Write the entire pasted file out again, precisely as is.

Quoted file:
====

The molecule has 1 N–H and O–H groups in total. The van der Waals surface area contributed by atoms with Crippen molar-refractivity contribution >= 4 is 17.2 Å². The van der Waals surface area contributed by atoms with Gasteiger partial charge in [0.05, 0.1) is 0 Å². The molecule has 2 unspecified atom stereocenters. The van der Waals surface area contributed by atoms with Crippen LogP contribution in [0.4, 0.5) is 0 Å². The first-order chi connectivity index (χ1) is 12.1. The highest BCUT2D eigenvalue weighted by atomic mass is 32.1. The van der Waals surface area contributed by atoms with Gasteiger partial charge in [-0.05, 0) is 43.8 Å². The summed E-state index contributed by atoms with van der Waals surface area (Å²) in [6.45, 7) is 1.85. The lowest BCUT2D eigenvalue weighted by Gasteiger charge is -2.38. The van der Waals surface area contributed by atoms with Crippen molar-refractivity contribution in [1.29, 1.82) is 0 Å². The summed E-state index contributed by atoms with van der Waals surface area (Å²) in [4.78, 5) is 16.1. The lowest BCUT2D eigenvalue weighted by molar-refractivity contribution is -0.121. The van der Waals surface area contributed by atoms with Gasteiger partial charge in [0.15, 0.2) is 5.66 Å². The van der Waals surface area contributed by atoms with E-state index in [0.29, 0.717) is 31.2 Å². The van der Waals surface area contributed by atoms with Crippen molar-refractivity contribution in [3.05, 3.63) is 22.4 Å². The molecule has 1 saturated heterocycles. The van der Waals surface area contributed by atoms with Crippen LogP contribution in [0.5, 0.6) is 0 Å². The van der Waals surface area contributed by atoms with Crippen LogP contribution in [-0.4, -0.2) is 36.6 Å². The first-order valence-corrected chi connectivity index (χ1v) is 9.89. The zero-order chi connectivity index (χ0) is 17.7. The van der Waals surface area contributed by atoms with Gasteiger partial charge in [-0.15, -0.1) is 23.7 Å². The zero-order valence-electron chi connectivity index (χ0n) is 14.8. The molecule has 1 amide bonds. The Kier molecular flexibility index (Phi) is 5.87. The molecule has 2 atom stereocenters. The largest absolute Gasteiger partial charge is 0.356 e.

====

The molecule has 1 N–H and O–H groups in total. The van der Waals surface area contributed by atoms with Crippen molar-refractivity contribution >= 4 is 17.2 Å². The van der Waals surface area contributed by atoms with Gasteiger partial charge in [0.05, 0.1) is 0 Å². The molecule has 2 unspecified atom stereocenters. The van der Waals surface area contributed by atoms with Crippen LogP contribution in [0.4, 0.5) is 0 Å². The first-order chi connectivity index (χ1) is 12.1. The highest BCUT2D eigenvalue weighted by atomic mass is 32.1. The van der Waals surface area contributed by atoms with Gasteiger partial charge in [-0.05, 0) is 43.8 Å². The summed E-state index contributed by atoms with van der Waals surface area (Å²) in [6.45, 7) is 1.85. The lowest BCUT2D eigenvalue weighted by Gasteiger charge is -2.38. The van der Waals surface area contributed by atoms with Crippen molar-refractivity contribution in [1.29, 1.82) is 0 Å². The summed E-state index contributed by atoms with van der Waals surface area (Å²) in [4.78, 5) is 16.1. The lowest BCUT2D eigenvalue weighted by molar-refractivity contribution is -0.121. The van der Waals surface area contributed by atoms with Gasteiger partial charge in [0.15, 0.2) is 5.66 Å². The van der Waals surface area contributed by atoms with E-state index in [0.29, 0.717) is 31.2 Å². The van der Waals surface area contributed by atoms with Crippen molar-refractivity contribution in [3.05, 3.63) is 22.4 Å². The molecule has 1 saturated heterocycles. The van der Waals surface area contributed by atoms with Crippen LogP contribution in [0.5, 0.6) is 0 Å². The van der Waals surface area contributed by atoms with Crippen LogP contribution in [-0.4, -0.2) is 36.6 Å². The first-order valence-corrected chi connectivity index (χ1v) is 9.89. The zero-order chi connectivity index (χ0) is 17.7. The van der Waals surface area contributed by atoms with Gasteiger partial charge in [-0.15, -0.1) is 23.7 Å². The zero-order valence-electron chi connectivity index (χ0n) is 14.8. The molecule has 1 amide bonds. The Kier molecular flexibility index (Phi) is 5.87. The molecule has 2 atom stereocenters. The largest absolute Gasteiger partial charge is 0.356 e.